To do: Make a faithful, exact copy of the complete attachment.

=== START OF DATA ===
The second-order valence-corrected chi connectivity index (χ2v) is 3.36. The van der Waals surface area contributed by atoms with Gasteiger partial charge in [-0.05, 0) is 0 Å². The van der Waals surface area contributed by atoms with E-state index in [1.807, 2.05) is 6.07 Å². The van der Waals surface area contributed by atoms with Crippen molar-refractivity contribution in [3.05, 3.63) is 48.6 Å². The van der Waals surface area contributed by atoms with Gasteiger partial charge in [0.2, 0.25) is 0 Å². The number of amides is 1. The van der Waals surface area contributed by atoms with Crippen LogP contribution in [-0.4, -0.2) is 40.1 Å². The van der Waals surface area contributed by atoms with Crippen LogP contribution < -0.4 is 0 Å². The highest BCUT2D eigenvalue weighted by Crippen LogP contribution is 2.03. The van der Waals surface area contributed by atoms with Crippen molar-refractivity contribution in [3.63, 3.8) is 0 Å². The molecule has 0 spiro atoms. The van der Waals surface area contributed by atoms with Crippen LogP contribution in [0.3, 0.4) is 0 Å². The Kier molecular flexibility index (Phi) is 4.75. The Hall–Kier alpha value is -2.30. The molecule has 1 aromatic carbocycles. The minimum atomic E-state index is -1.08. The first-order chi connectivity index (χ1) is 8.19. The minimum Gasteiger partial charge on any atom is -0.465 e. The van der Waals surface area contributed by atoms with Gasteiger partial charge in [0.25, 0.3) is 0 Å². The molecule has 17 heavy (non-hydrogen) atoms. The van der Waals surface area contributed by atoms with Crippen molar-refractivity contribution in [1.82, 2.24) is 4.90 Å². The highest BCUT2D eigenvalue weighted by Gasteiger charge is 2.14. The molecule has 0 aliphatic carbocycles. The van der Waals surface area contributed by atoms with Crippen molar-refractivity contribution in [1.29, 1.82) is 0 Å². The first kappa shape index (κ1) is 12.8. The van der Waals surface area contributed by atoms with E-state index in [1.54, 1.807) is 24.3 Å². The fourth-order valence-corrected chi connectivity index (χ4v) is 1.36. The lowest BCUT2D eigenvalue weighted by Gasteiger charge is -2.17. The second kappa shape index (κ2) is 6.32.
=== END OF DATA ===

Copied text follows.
The second-order valence-corrected chi connectivity index (χ2v) is 3.36. The van der Waals surface area contributed by atoms with Gasteiger partial charge in [-0.05, 0) is 0 Å². The van der Waals surface area contributed by atoms with E-state index in [1.807, 2.05) is 6.07 Å². The van der Waals surface area contributed by atoms with Crippen molar-refractivity contribution in [3.05, 3.63) is 48.6 Å². The van der Waals surface area contributed by atoms with Gasteiger partial charge in [0.2, 0.25) is 0 Å². The number of amides is 1. The van der Waals surface area contributed by atoms with Crippen LogP contribution in [-0.4, -0.2) is 40.1 Å². The van der Waals surface area contributed by atoms with Crippen LogP contribution < -0.4 is 0 Å². The highest BCUT2D eigenvalue weighted by Crippen LogP contribution is 2.03. The van der Waals surface area contributed by atoms with Crippen molar-refractivity contribution in [3.63, 3.8) is 0 Å². The molecule has 0 spiro atoms. The van der Waals surface area contributed by atoms with Crippen LogP contribution in [0.3, 0.4) is 0 Å². The Kier molecular flexibility index (Phi) is 4.75. The Hall–Kier alpha value is -2.30. The molecule has 1 aromatic carbocycles. The minimum atomic E-state index is -1.08. The first-order chi connectivity index (χ1) is 8.19. The minimum Gasteiger partial charge on any atom is -0.465 e. The van der Waals surface area contributed by atoms with Gasteiger partial charge in [0.25, 0.3) is 0 Å². The molecule has 17 heavy (non-hydrogen) atoms. The van der Waals surface area contributed by atoms with Crippen molar-refractivity contribution in [1.82, 2.24) is 4.90 Å². The highest BCUT2D eigenvalue weighted by Gasteiger charge is 2.14. The molecule has 0 aliphatic carbocycles. The van der Waals surface area contributed by atoms with Crippen molar-refractivity contribution in [1.29, 1.82) is 0 Å². The first kappa shape index (κ1) is 12.8. The van der Waals surface area contributed by atoms with E-state index in [1.54, 1.807) is 24.3 Å². The fourth-order valence-corrected chi connectivity index (χ4v) is 1.36. The lowest BCUT2D eigenvalue weighted by Gasteiger charge is -2.17. The second kappa shape index (κ2) is 6.32.